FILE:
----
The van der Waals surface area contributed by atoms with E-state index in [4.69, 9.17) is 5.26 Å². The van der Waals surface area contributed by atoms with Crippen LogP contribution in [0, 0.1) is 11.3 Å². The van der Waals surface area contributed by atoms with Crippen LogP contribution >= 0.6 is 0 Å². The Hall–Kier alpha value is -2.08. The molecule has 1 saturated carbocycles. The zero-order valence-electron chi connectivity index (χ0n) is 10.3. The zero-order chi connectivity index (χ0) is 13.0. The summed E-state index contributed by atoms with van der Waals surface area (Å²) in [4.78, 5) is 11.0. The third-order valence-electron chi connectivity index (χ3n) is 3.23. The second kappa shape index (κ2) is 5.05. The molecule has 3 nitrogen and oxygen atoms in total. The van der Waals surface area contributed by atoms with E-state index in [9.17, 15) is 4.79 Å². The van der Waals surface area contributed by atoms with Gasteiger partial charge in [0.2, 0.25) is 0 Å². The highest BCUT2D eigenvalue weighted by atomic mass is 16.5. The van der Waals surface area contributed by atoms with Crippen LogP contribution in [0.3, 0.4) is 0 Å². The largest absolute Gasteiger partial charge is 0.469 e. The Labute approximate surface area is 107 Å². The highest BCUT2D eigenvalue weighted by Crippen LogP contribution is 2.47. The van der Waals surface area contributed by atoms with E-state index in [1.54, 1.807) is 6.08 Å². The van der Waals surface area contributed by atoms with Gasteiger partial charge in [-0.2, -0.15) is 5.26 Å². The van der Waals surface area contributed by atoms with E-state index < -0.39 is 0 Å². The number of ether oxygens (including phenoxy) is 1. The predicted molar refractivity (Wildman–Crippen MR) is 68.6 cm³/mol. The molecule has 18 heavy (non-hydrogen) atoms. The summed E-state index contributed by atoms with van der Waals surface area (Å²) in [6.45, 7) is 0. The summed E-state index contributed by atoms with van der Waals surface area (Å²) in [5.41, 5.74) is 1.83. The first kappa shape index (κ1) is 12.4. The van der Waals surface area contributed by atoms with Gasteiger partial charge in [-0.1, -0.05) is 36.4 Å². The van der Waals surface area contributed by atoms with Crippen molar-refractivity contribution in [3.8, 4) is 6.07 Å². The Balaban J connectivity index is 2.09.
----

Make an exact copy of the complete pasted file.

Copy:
The van der Waals surface area contributed by atoms with E-state index in [4.69, 9.17) is 5.26 Å². The van der Waals surface area contributed by atoms with Crippen LogP contribution in [0, 0.1) is 11.3 Å². The van der Waals surface area contributed by atoms with Crippen LogP contribution >= 0.6 is 0 Å². The Hall–Kier alpha value is -2.08. The molecule has 1 saturated carbocycles. The zero-order valence-electron chi connectivity index (χ0n) is 10.3. The zero-order chi connectivity index (χ0) is 13.0. The summed E-state index contributed by atoms with van der Waals surface area (Å²) in [4.78, 5) is 11.0. The third-order valence-electron chi connectivity index (χ3n) is 3.23. The second kappa shape index (κ2) is 5.05. The molecule has 3 nitrogen and oxygen atoms in total. The van der Waals surface area contributed by atoms with E-state index in [9.17, 15) is 4.79 Å². The van der Waals surface area contributed by atoms with Gasteiger partial charge in [0.2, 0.25) is 0 Å². The highest BCUT2D eigenvalue weighted by atomic mass is 16.5. The van der Waals surface area contributed by atoms with Crippen LogP contribution in [0.3, 0.4) is 0 Å². The largest absolute Gasteiger partial charge is 0.469 e. The Labute approximate surface area is 107 Å². The highest BCUT2D eigenvalue weighted by Crippen LogP contribution is 2.47. The van der Waals surface area contributed by atoms with E-state index in [1.54, 1.807) is 6.08 Å². The van der Waals surface area contributed by atoms with Gasteiger partial charge in [-0.2, -0.15) is 5.26 Å². The van der Waals surface area contributed by atoms with E-state index < -0.39 is 0 Å². The number of ether oxygens (including phenoxy) is 1. The predicted molar refractivity (Wildman–Crippen MR) is 68.6 cm³/mol. The molecule has 18 heavy (non-hydrogen) atoms. The summed E-state index contributed by atoms with van der Waals surface area (Å²) in [6.45, 7) is 0. The summed E-state index contributed by atoms with van der Waals surface area (Å²) in [5.41, 5.74) is 1.83. The first kappa shape index (κ1) is 12.4. The van der Waals surface area contributed by atoms with Gasteiger partial charge in [-0.1, -0.05) is 36.4 Å². The van der Waals surface area contributed by atoms with Crippen molar-refractivity contribution in [3.8, 4) is 6.07 Å². The Balaban J connectivity index is 2.09.